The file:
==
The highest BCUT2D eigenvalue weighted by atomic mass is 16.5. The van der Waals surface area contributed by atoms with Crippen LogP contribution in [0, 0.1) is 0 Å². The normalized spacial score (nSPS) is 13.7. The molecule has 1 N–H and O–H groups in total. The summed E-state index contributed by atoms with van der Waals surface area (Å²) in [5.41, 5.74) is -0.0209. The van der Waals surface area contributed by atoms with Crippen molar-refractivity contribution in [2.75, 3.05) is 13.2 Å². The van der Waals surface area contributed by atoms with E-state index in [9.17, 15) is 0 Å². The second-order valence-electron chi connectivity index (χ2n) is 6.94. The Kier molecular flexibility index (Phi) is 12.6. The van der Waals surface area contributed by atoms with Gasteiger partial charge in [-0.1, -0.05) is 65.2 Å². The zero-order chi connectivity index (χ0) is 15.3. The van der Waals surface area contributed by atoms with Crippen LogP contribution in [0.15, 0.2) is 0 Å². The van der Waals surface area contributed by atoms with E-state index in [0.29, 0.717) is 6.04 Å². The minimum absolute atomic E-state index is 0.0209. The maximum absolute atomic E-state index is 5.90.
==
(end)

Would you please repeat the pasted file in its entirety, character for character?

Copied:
The highest BCUT2D eigenvalue weighted by atomic mass is 16.5. The van der Waals surface area contributed by atoms with Crippen LogP contribution in [0, 0.1) is 0 Å². The normalized spacial score (nSPS) is 13.7. The molecule has 1 N–H and O–H groups in total. The summed E-state index contributed by atoms with van der Waals surface area (Å²) in [5.41, 5.74) is -0.0209. The van der Waals surface area contributed by atoms with Crippen molar-refractivity contribution in [2.75, 3.05) is 13.2 Å². The van der Waals surface area contributed by atoms with E-state index in [9.17, 15) is 0 Å². The second-order valence-electron chi connectivity index (χ2n) is 6.94. The Kier molecular flexibility index (Phi) is 12.6. The van der Waals surface area contributed by atoms with Gasteiger partial charge in [-0.1, -0.05) is 65.2 Å². The zero-order chi connectivity index (χ0) is 15.3. The van der Waals surface area contributed by atoms with Crippen LogP contribution in [0.15, 0.2) is 0 Å². The van der Waals surface area contributed by atoms with E-state index in [0.29, 0.717) is 6.04 Å². The minimum absolute atomic E-state index is 0.0209. The maximum absolute atomic E-state index is 5.90.